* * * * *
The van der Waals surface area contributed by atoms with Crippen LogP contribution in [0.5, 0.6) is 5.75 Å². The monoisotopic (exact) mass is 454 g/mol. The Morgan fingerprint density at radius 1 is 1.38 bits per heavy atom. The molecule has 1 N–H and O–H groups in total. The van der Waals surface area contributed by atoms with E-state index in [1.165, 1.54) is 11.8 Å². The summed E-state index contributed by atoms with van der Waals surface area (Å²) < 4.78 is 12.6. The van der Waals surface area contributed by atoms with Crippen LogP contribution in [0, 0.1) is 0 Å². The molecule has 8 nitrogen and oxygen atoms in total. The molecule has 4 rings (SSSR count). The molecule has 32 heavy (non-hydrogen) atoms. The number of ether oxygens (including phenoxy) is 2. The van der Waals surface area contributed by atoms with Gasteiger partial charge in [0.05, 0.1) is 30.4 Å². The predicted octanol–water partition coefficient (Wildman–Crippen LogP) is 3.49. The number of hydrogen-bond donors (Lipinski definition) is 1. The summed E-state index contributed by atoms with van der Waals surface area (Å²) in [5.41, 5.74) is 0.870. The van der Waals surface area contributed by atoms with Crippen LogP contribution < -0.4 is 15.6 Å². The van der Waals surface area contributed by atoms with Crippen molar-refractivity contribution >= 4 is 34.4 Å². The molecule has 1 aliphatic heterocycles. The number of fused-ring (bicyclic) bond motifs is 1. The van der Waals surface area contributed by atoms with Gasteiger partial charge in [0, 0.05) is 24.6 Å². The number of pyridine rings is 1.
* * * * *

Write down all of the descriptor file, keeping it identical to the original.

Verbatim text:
The van der Waals surface area contributed by atoms with Crippen LogP contribution in [0.5, 0.6) is 5.75 Å². The monoisotopic (exact) mass is 454 g/mol. The Morgan fingerprint density at radius 1 is 1.38 bits per heavy atom. The molecule has 1 N–H and O–H groups in total. The van der Waals surface area contributed by atoms with E-state index in [1.165, 1.54) is 11.8 Å². The summed E-state index contributed by atoms with van der Waals surface area (Å²) < 4.78 is 12.6. The van der Waals surface area contributed by atoms with Crippen LogP contribution in [0, 0.1) is 0 Å². The molecule has 8 nitrogen and oxygen atoms in total. The molecule has 4 rings (SSSR count). The molecule has 32 heavy (non-hydrogen) atoms. The number of ether oxygens (including phenoxy) is 2. The van der Waals surface area contributed by atoms with Gasteiger partial charge in [0.05, 0.1) is 30.4 Å². The predicted octanol–water partition coefficient (Wildman–Crippen LogP) is 3.49. The number of hydrogen-bond donors (Lipinski definition) is 1. The summed E-state index contributed by atoms with van der Waals surface area (Å²) in [5.41, 5.74) is 0.870. The van der Waals surface area contributed by atoms with Crippen LogP contribution < -0.4 is 15.6 Å². The van der Waals surface area contributed by atoms with Crippen molar-refractivity contribution >= 4 is 34.4 Å². The molecule has 1 aliphatic heterocycles. The number of fused-ring (bicyclic) bond motifs is 1. The van der Waals surface area contributed by atoms with Gasteiger partial charge in [0, 0.05) is 24.6 Å². The number of pyridine rings is 1.